“Every night I think of a new story,” muses Saif Hyder Hasan, the prolific writer-director who has given a new lease of life to Hindustani commercial theatre with popular plays such as Ek Mulaqat, Gardish Main Hain Taare and Mr and Mrs Mungerilal. “ Usually, I forget it by morning, but if it stays with me for two-three months, then I start writing. There are so many things happening around us, what sticks, makes it to the stage.”
This weekend he is trying something new with an English solo, Mirror Mirror that marks the entry of actor Minissha Lamba on stage. The original story about sibling rivalry has been with him for quite sometime now. “In 2011, I mounted it in Hindi with Shweta Tiwari in the lead. I want to give my audience good value for money. There should be a gripping storyline backed by good lighting, sets and music. And a popular actor who can pull audience to the theatre. The package should be very interesting.” Perhaps, this is the new definition of commercial theatre. “I don’t know what commercial theatre is? If I am paying ₹75000 as the rent for an auditorium, who is going to recover this money? Gone are the days when we staged plays at Shri Ram Centre’s basement by booking it for ₹1200 rupees. It used to take ₹25000 to mount a production. Now it requires a sum in multiplication of six figures. The way things are, everything has become commercial.” And that demands an actor, who can attract people to ticket window? “Yes, an actor who has some following. What’s wrong in it? You are getting a bigger crowd and in the process you are converting more people to theatre.” Many feel it is a compromise, for there was a time when theatre used to guide the market. Now it is the other way round. “When you are very honest to your art form, you are not compromising. Ek Mulaqat is not a compromise . And I feel Mirror Mirror will also live up to the expectations.”
But, Ek Mulaqat has Shekhar Suman, who is a product of theatre. “You forget, it also has Deepti Naval. She made her debut with the play,” he counters. “Similarly, I introduced Arif Zakaria with Gardish Main Hain Taare . These are actors who are coming from different idioms. It is a time when Saif Ali Khan has just attempted a web series. This is the time for creative cross pollination,” avers Saif, wondering whether he has come up with a punchline.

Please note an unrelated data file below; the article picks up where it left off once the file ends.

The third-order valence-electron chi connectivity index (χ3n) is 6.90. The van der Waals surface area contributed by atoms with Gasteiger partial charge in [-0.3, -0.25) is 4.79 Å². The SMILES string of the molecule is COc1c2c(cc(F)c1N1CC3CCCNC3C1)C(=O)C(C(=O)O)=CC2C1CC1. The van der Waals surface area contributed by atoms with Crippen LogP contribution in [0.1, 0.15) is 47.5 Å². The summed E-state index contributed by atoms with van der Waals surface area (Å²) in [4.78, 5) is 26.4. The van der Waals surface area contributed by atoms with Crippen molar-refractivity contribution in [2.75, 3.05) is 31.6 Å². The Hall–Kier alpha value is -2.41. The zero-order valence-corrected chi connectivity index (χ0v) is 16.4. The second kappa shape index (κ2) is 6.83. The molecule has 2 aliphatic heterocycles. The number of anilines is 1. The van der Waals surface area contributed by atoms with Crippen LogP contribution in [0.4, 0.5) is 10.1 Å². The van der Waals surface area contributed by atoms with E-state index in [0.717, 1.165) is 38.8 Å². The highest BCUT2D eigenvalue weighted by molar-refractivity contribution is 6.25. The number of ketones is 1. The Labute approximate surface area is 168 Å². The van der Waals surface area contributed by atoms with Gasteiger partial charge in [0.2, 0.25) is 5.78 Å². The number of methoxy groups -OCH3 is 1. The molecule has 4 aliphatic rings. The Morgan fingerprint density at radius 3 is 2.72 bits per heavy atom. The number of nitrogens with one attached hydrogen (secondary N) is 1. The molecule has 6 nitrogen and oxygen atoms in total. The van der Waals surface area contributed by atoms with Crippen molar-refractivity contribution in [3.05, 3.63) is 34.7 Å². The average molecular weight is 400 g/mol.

In Minissha, he has found a good student. “See, learning and unlearning is a creative process. At the end of the day, theatre is a like one long shot. Cinema is about close-ups, here you have to project your voice.” Can it be learnt? “Of course. If you are a good actor, you can adapt easily. It is like if you know how to ride a cycle, you can easily drive a scooter.” But it seems, nowadays those who have driven cars are being expected to ride a cycle? Saif says driving a four-wheeler can’t be compared to riding a two-wheeler. “The point is a good actor is a good actor, whatever be the medium.” He reminds how theatre has a huge influence on cinema. “A lot of time is given to each shot and there are rehearsals. A lot of nurturing happens during workshops. These are the creative ethics of theatre.” A story of identical twins, Saif says it is different from his previous work. “They were poetic, set in a different era. This is very urbane, contemporary and in English. So please don’t come with the expectation that isme sher-o-shayari hogi.” Meanwhile, Ek Mulaqat has completed 80 shows, and it’s time Saif share his takeaway. “The play is largely in Urdu and Punjabi, two languages young urban people are not too familiar with. It proves the play speaks the universal language of love.”
(Produced by AGP World, “Mirror Mirror” will be staged this Saturday at Kamani Auditorium, 8 p.m.)
Game for the test
“I jumped off the cliff,” gushes Minissha Lamba as she describes her instant decision to accept a play where she is essaying 13 characters. “I committed after the first narration itself because had I gone home and pondered over it, I would have said no.” In theatre, she discovered, the energy that is required is humongous. “In films, there is a lot of subtlety because you are close to the viewing audience. Having said that, we didn’t want to make the performance ‘theatrical’ or one-note. As the entire play is told through her, I have to ensure that the characters don’t meld into each other. So even when I raise the pitch, I try to bring out the nuances of each character. It is a thin line and all the preparations notwithstanding, the real test will be in front of the ticketed audience,” says the Delhi girl, eager to know the reaction of the home crowd.
Reflecting on her preparation, Minissha says, “I took the longest time to mug up my lines. It has always been the case with me. I take time to memorise my dialogues in films as well. What pulled me to the play was the complexity of the protagonist, Minal. I wanted to know just what is going on in her head. She is very strong headed. She is a woman who has achieved a lot but her choices take her down a dark path. It is partly psychological and the circumstances that she has created for herself.”
Minissha doesn’t identify with Minal. “It is not necessary for actors to identify with characters that they play. Because in that case they will be playing themselves. The challenge is in displaying the emotional turmoil that you haven’t gone through. I tried different things and waited for the response of the team. In films, I usually rush to the monitor to watch the take and then offer more variations to the director even if he is pleased with the first one.” In films, the recorded shot is stored for posterity but in theatre there is an opportunity to improvise in every performance. “Possibly, it is going to be the case. That’s different thrill,” she exults. Looking back at her film career, Minissha says, “There were hits and misses, and there were some unbelievable misses as well. That’s how this profession is!”